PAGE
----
gvsucavie03 wrote: mbauman wrote:
Well, it does skew the allocation more towards stocks...
That's why it is the winner. When you assume more risk with equities, you generally earn higher returns over time.
Although these funds may have won the last 15 years, its no guarantee that it will do better the next
Absolutely, but a 15 year track record is no flash in the pan when it comes to buy and hold. Also, there is a considerable bond component to the allocation I presented in addition to the stocks. One *could* attempt the Janet Brown strategy of "No Load Fund X" fame which involves rotating into the hot funds of the moment and then dropping the ones that fall out of the top 20 or so, but this requires lots of active tracking and trading. Anyway, since this thread concerns the Three Fund Portfolio, I'm curious what yours might be.
I think you've missed the point of Taylor's thread and the overall BH philosophy. The point is to buy and hold the entire market. Yes, there are some flaws often discussed and some folks choose to buy more funds to create even greater diversification (TIPS, hi-yield bond, EM, international bonds), but the TFP is the simplest way to achieve maximum diversification with minimal complication.
15 year rolling periods have a lot of fluctuation, too. Market conditions could favor one area/sector/stock more than another. Comparing scorecards is easy looking back, but terribly challenging looking forward. There are probably a few dozen stock/bond fund combinations that have beaten the TFP over the last 15 years, but there are probably hundreds, even thousands
that the TFP has crushed.
Not discussed is the added risk of portfolio managers in actively traded fund. According to Jack Bogle, Benjamin Graham and the other investing giants, vanilla is the best way to earn your share of market returns.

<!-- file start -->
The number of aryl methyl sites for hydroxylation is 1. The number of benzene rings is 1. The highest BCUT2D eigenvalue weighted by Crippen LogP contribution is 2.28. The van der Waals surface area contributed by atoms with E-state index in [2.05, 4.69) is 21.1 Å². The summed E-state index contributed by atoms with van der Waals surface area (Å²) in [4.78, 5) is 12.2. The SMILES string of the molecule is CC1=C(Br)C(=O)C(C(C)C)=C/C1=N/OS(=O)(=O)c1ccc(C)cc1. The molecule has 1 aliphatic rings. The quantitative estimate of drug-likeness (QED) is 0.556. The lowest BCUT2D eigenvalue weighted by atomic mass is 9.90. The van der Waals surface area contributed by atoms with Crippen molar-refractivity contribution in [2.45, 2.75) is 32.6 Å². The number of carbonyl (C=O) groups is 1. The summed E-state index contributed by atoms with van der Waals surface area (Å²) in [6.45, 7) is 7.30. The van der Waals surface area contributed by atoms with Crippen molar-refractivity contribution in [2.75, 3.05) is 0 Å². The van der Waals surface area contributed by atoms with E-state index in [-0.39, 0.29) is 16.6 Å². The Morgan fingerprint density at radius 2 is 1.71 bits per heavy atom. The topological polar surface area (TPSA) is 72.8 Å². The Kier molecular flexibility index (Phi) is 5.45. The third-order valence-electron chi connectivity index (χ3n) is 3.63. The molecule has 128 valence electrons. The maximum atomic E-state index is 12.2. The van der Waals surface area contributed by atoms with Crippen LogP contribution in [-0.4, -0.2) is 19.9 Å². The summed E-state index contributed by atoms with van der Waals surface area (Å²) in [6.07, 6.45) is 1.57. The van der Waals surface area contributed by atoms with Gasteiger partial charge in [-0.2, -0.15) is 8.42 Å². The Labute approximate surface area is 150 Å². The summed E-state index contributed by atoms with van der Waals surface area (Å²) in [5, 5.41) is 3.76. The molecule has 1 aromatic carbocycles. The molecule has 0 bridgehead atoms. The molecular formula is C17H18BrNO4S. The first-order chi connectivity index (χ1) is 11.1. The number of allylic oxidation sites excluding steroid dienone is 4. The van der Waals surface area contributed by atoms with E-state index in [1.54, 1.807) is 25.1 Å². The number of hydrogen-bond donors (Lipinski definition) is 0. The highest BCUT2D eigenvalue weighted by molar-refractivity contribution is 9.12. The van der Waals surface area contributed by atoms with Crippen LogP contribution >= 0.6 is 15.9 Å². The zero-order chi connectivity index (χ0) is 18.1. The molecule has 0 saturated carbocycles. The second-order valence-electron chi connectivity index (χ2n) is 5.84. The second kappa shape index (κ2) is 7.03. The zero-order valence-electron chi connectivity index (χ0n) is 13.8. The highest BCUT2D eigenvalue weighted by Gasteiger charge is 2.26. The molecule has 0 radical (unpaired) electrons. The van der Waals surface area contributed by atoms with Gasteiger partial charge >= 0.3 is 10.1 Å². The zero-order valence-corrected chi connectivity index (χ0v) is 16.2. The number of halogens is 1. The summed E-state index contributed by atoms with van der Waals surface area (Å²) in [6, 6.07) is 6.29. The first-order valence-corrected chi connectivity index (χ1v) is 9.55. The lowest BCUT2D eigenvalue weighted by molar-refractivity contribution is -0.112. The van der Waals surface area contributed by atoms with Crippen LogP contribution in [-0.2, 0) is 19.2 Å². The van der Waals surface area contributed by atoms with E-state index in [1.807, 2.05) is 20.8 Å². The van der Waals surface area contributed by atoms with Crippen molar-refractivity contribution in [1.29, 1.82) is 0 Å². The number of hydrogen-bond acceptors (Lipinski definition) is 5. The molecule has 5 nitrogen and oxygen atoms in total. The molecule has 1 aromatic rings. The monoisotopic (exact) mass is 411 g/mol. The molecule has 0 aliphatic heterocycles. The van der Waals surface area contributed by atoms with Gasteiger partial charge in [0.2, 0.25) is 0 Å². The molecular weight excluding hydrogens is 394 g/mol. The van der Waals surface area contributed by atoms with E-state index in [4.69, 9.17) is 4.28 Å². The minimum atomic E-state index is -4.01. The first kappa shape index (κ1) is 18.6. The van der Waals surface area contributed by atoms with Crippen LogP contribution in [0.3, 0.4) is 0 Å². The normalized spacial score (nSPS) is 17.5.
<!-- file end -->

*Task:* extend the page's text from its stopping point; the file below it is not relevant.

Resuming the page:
Well, lets examine the Vanguard Wellington fund which has been in existence more than 75 years! From the Bogle Financial Markets Research Center:
"Founded by Walter L. Morgan on December 27, 1928, Wellington Fund has followed the same balanced approach to investing ever since it began operations in mid-1929. Without exception, it has maintained an extremely broad diversification of stock and bond investments, and, with only a few intermittent aberrations (later corrected), a relentless focus on high investment quality.
From the very outset, Wellington’s three-fold objective has remained constant: (1) Conservation of Capital, (2) Reasonable Current Income, and (3) Profits Without Undue Risk. These goals have stood the test of time, and have been importantly responsible for the remarkable string of 298 consecutive quarterly dividends paid to the Fund’s shareholders. The Fund’s stalwart consistency in hewing to its conservative investment approach has played a major role in its asset growth and acceptance by millions of investors."
That sounds pretty bogle-esque to me. And how about the Vanguard Wellesley Fund:
"This 40 year-old, income-oriented balanced fund offers exposure to stocks and investment-grade bonds. Balanced funds typically offer a higher allocation to stocks; however, this fund is unique in allocating about one-third to stocks and two-thirds to bonds. The fund’s stock holdings are focused on companies that have historically paid a larger-than-average dividend or that have expectations of increasing dividends."
Anyway, as you have mentioned, these funds are not truly representative of the pure BH philosophy, but they are Vanguard Funds that have been in existence for for 75 and 40 years respectively, and have rewarded their shareholders over the long haul. I will concede your assertion that I have probably skirted the letter of the law of the BH philosophy, but I'm sticking to my allocation and I'm sorry if I have gone astray of the underlying philosophy of this thread.